Mari Rockenstein, JD, an adjunct professor at the California State University Channel Islands, told Healio Primary Care that she has “grave concerns” about these types of partnerships, particularly because companies often place profit before the patient.
“Insurance companies will use the emergent health data that they glean from these conglomerations to assess risk and calculate insurance premiums,” she said. “Advertisers will use the data to deliver ads tailored to a person’s health condition. Companies love this data because it can be used for consumer profiling and marketing, Health care providers and businesses will develop and market health care products. Instead of healing people, emergent health data can be used to control and exploit individuals.”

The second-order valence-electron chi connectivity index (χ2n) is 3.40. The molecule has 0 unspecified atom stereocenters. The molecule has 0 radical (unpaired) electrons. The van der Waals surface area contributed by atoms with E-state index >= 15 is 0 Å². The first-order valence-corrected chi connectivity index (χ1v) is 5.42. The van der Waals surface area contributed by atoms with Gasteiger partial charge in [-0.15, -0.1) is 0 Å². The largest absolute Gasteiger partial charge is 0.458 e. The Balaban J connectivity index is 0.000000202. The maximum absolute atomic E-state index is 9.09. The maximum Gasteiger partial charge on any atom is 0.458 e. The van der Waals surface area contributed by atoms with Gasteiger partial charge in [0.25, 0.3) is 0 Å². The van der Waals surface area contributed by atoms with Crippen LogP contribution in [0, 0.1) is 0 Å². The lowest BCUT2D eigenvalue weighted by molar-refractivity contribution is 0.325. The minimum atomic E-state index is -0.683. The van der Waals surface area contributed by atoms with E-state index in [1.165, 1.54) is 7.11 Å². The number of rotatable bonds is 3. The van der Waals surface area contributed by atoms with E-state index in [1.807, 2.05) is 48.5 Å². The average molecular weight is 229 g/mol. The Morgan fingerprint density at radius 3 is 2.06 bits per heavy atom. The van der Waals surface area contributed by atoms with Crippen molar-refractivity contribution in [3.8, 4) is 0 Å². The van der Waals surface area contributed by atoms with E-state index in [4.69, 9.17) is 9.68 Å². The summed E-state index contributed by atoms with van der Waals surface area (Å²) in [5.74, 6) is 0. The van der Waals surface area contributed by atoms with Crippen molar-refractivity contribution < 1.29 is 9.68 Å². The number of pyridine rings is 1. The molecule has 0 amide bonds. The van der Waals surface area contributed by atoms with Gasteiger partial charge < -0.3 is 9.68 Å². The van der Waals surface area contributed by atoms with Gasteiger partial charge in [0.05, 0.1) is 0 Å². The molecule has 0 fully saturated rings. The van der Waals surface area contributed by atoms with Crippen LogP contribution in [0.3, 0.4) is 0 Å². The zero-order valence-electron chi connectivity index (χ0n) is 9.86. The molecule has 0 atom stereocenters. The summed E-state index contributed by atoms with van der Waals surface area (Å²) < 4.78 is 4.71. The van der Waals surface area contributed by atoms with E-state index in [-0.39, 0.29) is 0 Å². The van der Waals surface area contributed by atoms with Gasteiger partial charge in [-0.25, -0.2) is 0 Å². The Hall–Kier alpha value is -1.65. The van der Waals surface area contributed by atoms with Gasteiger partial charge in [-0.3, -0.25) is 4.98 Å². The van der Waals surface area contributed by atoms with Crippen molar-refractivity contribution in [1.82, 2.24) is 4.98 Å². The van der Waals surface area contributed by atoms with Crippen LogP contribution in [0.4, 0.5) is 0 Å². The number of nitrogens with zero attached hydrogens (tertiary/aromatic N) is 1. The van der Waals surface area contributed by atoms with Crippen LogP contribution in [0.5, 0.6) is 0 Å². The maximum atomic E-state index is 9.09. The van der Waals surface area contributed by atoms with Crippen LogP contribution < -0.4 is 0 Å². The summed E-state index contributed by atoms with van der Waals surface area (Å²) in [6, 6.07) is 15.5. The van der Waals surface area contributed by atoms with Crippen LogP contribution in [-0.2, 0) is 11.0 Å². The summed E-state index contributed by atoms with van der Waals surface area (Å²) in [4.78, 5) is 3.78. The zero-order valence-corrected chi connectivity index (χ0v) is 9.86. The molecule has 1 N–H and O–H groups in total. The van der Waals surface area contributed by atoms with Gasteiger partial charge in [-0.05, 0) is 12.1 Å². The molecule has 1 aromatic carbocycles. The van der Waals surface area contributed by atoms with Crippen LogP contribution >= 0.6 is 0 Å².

Rockenstein added that there are currently no laws to prevent any of this from happening.
Ensuring privacy rights
Several sources told Healio Primary Care that the class-action lawsuit filed last year against the University of Chicago and Google underscores their concerns.
According to reporting by The New York Times, the lawsuit alleges that the medical center shared hundreds of thousands of patients’ records with Google “without stripping identifiable date stamps or doctor’s notes.” The newspaper also reported that University of Chicago denied any wrongdoing, and Google stated that it followed HIPAA guidelines.
However, the lawsuit has doctors and Rockenstein wondering how valid Ascension’s assertion that “all work” under its partnership with Google is HIPAA compliant.
“HIPAA was designed when AI was not even envisioned,” Robinson said. “If these partnerships continue, HIPAA will need an upgrade that focuses on safeguarding the privacy of data but at the same time allowing these partnerships to accelerate and innovate the way we improve health.”